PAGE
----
wed 19/06/2024

Richard III, Shakespeare's Globe review - Michelle Terry riffs with punk bravado | reviews, news & interviews

Richard III, Shakespeare's Globe review - Michelle Terry riffs with punk bravado

Richard III, Shakespeare's Globe review - Michelle Terry riffs with punk bravado

A female cast rips into toxic masculinity in a rebalanced treatment of villainy

Axis of evil: Michelle Terry and Helen Schlesinger in 'Richard III'All images Marc Brenner

There’s a fierce, dark energy to the Globe’s new Richard III that I don’t recall at that venue for a fair while. The drilled cast dances seemed more frenzied, and there are more of them, and for once let’s start with a shout-out for James Maloney’s musical score. It’s a thing of some wonder, ranging from jazz palpitations and wiry strings to the throbbing beats of intrigue that riff on the rapid action of the “troublous world” unfolding beneath the musicians’ balcony.

Elle While’s production fair speeds along, too, cutting a play that comes in the top five for length in the Shakespeare rankings – with a title role by some metrics the longest in the canon, surpassing even Hamlet – to a compact 150-minute run. While’s achievement is not in brevity alone, however, but in the accompanying tension. The character of Richard III, in any interpretation, has a macabrely engrossing comic attraction, and the Globe’s artistic director Michelle Terry proved adept in drawing that out here. There were plentiful textual interpolations, mainly comparing the toxic masculinity of the last Plantagenet monarch with that of the last (for now) US president. Something of a Trump fest then, and it went down a treat with the press night house, despite the rain that discouraged all but the most dedicated groundlings (sufficient, though, for Terry to engage with them, dropping in and out of an American accent).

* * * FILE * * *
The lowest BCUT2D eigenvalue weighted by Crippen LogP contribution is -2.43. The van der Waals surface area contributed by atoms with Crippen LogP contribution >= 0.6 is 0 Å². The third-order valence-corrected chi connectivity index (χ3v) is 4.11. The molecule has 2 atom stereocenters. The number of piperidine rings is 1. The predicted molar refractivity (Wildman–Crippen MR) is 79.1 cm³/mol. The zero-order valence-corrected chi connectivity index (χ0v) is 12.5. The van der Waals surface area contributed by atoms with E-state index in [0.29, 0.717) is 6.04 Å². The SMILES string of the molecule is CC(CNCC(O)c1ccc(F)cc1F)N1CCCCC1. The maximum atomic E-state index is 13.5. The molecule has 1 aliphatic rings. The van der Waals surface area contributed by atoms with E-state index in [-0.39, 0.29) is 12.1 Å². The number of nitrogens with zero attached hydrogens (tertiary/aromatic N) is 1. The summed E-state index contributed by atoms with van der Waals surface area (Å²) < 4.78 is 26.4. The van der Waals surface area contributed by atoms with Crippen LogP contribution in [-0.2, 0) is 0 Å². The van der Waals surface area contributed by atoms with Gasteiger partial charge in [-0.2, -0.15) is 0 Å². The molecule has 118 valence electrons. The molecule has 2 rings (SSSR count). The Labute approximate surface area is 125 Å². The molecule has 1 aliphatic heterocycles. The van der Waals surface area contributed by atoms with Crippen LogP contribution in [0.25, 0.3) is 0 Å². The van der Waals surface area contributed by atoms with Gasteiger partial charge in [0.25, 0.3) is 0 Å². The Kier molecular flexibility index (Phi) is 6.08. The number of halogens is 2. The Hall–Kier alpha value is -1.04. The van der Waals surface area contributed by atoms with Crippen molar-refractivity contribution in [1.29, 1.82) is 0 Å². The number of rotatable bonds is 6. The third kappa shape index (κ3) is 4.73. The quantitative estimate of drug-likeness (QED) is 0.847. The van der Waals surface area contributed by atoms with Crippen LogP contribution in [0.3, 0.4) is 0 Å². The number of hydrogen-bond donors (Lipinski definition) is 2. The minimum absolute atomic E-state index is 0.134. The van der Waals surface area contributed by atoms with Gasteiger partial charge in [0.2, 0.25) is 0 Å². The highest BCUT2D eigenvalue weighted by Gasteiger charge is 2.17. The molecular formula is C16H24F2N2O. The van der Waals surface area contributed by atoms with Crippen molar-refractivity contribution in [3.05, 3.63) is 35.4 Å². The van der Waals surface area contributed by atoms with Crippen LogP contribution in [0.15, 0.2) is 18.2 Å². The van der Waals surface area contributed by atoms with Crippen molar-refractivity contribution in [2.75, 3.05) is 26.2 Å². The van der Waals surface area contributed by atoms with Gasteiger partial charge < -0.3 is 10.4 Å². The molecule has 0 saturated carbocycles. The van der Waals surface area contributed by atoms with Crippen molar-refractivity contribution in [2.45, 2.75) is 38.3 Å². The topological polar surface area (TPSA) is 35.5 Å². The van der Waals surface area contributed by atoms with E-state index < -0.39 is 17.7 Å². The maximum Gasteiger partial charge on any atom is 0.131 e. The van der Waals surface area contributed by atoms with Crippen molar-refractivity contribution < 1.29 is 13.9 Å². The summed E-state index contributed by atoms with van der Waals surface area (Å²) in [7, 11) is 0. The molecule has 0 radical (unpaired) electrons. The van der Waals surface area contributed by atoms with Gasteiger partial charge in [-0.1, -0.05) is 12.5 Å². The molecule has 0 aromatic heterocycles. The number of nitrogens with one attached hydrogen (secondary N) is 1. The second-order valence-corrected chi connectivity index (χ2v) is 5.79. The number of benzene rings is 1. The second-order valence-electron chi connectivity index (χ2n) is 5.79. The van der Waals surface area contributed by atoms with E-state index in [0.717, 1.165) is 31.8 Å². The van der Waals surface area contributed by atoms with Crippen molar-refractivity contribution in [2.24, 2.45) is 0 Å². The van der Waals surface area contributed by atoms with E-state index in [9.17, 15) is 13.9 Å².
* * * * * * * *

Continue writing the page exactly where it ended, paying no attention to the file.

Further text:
To ask what’s missing is something of a rhetorical question here. Unless you’ve been buried in the first folio for much of the year, you will surely have registered that the Globe’s decision to cast Terry over a disabled actor was much criticised, no doubt with due propriety (although recent such castings have gone largely uncommented). We may rightly never get the full hunchback treatment again, and even Antony Sher drew on his own physical fallibilities back at the RSC in 1984, while Arthur Hughes was the first disabled actor to play the role there two years ago, a tendency that will surely strengthen. For now, however, we engage with the vision that While and the Globe company, an exclusively female cast here (one actor identifies as non-binary), have chosen. Terry has been true to her pledge not to alter her physicality, so there’s no hunch, though her slight figure is bulked out to match the petulant bravado with which she defines the role. (For the record, no horse either, that famous line from Bosworth Field cut).

Richard IIIAs a result, we have an anti-hero whose villainy can in no way be contextualised, let alone moderated by the experience of deformity. The loss of such psychological motivation is inevitably felt. The general butchery of the Wars of the Roses hardly fills the explanatory gap either, given that Richard was its prime agent, and other survivors as seen here are very differently inclined. Can Richard III then be parsed as a “cruelty play”, even given that its dating, from around 1592, puts it close to that prototype of the genre, the (literally, for many audiences) repulsive Titus Andronicus?